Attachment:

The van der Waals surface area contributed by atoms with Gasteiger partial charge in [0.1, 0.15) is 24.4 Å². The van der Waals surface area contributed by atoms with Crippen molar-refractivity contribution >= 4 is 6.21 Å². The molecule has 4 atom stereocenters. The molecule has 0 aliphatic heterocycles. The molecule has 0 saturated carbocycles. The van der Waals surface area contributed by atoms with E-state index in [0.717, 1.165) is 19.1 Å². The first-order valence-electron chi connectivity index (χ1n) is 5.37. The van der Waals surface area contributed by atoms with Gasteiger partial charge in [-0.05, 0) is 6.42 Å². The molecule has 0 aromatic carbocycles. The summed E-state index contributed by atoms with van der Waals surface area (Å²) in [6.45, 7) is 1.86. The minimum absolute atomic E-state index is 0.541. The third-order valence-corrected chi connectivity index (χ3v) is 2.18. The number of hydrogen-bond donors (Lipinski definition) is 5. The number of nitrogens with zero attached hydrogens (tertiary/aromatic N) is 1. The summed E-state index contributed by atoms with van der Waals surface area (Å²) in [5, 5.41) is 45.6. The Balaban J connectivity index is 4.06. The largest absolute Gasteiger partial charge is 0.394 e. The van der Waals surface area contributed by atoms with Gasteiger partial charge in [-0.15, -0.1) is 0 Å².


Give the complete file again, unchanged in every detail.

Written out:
The van der Waals surface area contributed by atoms with Gasteiger partial charge in [0.1, 0.15) is 24.4 Å². The van der Waals surface area contributed by atoms with Crippen molar-refractivity contribution >= 4 is 6.21 Å². The molecule has 4 atom stereocenters. The molecule has 0 aliphatic heterocycles. The molecule has 0 saturated carbocycles. The van der Waals surface area contributed by atoms with E-state index in [0.717, 1.165) is 19.1 Å². The first-order valence-electron chi connectivity index (χ1n) is 5.37. The van der Waals surface area contributed by atoms with Gasteiger partial charge in [-0.05, 0) is 6.42 Å². The molecule has 0 aromatic carbocycles. The summed E-state index contributed by atoms with van der Waals surface area (Å²) in [6.45, 7) is 1.86. The minimum absolute atomic E-state index is 0.541. The third-order valence-corrected chi connectivity index (χ3v) is 2.18. The number of hydrogen-bond donors (Lipinski definition) is 5. The number of nitrogens with zero attached hydrogens (tertiary/aromatic N) is 1. The summed E-state index contributed by atoms with van der Waals surface area (Å²) in [5, 5.41) is 45.6. The Balaban J connectivity index is 4.06. The largest absolute Gasteiger partial charge is 0.394 e. The van der Waals surface area contributed by atoms with Gasteiger partial charge in [-0.15, -0.1) is 0 Å².